Wednesday, November 10, 2021

Bank of Canada governor says inflation 'transitory but not short-lived'

CTV News in Canada shows that Bank of Canada governor Tiff Macklem says inflation may be around longer than anticipated.

The Anti-Inflation Act was a Canadian Act of Parliament that was passed in 1975 by Prime Minister Pierre Trudeau's government to slow down the rapidly increasing price and wage inflation. Among its many controls, it limited pay increases for federal public employees and those in companies with more than 500 employees to 10 per cent in the first year, 8 per cent the next, and 6 per cent thereafter. The price and wage controls were enforced until 1978, and the act was repealed in 1979. A similar program aimed only at the public sector was introduced in 1982.

Prior to 1975, the Bank of Canada had warned the government about the dangers of the current inflation which was roughly 10 per cent a year. In response, the government brought in the Anti-Inflation Act which created the Anti-Inflation Board to set wages and prices.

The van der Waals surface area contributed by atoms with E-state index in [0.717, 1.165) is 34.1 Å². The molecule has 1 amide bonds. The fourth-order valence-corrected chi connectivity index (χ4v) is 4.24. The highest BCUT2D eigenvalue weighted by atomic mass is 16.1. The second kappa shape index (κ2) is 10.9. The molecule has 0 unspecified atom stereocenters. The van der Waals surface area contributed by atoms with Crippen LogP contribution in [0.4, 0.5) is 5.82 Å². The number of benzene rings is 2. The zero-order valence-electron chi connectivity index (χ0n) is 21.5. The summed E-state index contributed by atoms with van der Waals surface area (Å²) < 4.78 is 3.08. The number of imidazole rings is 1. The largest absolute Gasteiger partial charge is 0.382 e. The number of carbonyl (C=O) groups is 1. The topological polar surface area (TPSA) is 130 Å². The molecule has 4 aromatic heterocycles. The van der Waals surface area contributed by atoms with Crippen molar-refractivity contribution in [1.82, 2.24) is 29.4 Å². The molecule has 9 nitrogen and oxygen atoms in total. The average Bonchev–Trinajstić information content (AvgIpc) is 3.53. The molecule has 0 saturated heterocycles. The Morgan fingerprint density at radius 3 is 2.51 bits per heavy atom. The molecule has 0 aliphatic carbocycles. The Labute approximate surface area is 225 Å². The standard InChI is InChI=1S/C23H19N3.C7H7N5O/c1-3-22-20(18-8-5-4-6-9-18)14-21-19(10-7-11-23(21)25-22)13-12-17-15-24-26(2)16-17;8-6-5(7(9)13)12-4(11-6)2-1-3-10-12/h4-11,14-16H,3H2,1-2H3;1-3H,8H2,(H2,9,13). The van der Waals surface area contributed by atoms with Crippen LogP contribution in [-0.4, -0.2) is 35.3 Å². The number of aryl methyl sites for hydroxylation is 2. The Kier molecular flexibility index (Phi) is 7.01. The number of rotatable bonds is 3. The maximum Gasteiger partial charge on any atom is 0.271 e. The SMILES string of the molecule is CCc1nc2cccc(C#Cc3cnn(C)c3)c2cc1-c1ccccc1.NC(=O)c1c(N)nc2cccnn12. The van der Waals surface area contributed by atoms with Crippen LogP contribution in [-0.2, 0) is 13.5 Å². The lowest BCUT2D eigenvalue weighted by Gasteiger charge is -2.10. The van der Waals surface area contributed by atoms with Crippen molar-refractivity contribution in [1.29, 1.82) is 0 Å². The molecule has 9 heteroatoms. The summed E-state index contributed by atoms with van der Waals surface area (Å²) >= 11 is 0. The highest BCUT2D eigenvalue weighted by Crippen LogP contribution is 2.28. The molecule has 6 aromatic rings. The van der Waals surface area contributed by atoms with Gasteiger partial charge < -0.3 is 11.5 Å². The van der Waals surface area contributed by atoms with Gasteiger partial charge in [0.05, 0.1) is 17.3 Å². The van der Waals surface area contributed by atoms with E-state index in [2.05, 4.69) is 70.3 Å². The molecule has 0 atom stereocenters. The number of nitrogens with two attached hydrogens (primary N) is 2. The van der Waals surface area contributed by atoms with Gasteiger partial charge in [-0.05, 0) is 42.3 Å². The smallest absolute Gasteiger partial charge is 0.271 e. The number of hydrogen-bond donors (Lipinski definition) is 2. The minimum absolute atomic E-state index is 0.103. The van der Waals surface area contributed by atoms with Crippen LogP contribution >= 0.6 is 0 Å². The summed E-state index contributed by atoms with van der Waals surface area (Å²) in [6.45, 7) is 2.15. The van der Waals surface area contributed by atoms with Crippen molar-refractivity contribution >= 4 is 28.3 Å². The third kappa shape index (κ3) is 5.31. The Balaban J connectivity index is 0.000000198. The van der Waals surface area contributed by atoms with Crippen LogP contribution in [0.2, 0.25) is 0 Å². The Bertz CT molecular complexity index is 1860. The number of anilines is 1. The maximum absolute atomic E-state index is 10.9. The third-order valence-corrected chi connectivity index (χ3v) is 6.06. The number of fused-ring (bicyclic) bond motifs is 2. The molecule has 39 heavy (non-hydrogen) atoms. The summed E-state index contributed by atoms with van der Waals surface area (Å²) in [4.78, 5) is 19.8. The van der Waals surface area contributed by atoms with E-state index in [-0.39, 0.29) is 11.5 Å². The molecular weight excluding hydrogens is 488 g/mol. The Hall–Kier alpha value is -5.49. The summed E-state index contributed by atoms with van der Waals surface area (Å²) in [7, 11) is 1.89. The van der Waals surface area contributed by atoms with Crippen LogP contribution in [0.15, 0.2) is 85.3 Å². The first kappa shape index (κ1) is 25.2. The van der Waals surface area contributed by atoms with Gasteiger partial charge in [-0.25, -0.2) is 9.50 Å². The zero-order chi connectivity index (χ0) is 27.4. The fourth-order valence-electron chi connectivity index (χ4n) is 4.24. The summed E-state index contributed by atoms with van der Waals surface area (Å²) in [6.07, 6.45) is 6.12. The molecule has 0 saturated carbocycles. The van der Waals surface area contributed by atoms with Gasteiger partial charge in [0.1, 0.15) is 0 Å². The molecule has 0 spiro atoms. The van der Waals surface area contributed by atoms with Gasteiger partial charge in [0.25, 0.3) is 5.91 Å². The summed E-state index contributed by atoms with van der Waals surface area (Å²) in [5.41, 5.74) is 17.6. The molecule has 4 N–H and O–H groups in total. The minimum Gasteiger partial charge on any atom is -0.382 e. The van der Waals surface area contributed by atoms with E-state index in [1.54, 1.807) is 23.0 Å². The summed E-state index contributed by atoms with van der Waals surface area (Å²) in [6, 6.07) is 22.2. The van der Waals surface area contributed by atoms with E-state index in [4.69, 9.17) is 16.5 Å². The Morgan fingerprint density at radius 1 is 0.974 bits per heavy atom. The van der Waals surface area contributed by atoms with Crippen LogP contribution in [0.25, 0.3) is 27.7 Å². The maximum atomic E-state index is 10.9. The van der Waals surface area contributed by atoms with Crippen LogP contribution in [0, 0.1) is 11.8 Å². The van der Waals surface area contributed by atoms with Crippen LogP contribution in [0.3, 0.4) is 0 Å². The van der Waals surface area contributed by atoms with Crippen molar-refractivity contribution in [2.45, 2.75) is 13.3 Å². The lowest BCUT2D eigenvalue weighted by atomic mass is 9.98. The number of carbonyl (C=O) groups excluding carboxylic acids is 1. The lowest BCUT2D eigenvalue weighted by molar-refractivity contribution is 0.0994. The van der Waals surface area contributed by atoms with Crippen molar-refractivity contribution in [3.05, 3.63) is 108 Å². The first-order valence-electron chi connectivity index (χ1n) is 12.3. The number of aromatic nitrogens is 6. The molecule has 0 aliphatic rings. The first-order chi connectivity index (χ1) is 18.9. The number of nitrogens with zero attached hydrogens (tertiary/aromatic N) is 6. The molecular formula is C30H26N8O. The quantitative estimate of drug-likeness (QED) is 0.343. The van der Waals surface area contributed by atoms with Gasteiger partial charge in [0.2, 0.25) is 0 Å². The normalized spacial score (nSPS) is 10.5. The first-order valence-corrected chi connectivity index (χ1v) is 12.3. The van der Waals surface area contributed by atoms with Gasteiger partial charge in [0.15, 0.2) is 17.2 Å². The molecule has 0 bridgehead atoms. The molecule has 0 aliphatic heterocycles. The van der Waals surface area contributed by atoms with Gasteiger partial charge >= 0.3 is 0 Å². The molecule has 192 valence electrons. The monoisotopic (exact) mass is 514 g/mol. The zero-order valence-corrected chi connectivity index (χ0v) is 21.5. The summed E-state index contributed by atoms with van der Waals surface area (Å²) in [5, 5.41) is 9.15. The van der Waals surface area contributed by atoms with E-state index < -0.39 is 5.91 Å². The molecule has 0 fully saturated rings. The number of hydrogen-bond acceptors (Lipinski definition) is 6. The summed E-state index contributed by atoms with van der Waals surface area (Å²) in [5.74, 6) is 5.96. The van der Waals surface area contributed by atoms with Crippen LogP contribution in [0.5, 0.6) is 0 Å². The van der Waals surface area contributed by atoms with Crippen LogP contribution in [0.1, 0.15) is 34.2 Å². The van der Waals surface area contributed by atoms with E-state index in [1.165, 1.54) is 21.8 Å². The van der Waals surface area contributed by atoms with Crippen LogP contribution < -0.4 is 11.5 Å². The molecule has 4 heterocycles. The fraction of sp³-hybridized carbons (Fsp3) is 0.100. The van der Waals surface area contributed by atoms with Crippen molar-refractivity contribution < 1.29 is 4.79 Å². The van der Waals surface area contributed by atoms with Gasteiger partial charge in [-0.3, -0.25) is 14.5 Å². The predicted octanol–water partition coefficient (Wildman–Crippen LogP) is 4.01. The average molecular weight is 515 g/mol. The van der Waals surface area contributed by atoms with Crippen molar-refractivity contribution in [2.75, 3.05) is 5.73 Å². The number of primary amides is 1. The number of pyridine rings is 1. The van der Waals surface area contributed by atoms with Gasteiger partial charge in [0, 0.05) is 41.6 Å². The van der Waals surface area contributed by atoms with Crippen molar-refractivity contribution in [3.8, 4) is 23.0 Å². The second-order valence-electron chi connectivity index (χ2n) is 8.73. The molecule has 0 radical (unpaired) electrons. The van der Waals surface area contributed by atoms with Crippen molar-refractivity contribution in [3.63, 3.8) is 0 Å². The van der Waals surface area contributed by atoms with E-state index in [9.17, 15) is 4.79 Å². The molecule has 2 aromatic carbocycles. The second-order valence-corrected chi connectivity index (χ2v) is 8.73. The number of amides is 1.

Trudeau had mocked the idea in the 1974 election. The act proved highly contentious and there was much debate over whether the Parliament of Canada had overstepped its powers in enacting the law. Consequently, the government put a reference question to the Supreme Court of Canada, and in 1976, the court passed down its opinion in Reference Re Anti-Inflation Act, which declared the law constitutional.

1 comment:

  1. The Bank of Canada is a Crown corporation and Canada's central bank. Chartered in 1934 under the Bank of Canada Act, it is responsible for formulating Canada's monetary policy, and for the promotion of a safe and sound so-called financial system within Canada.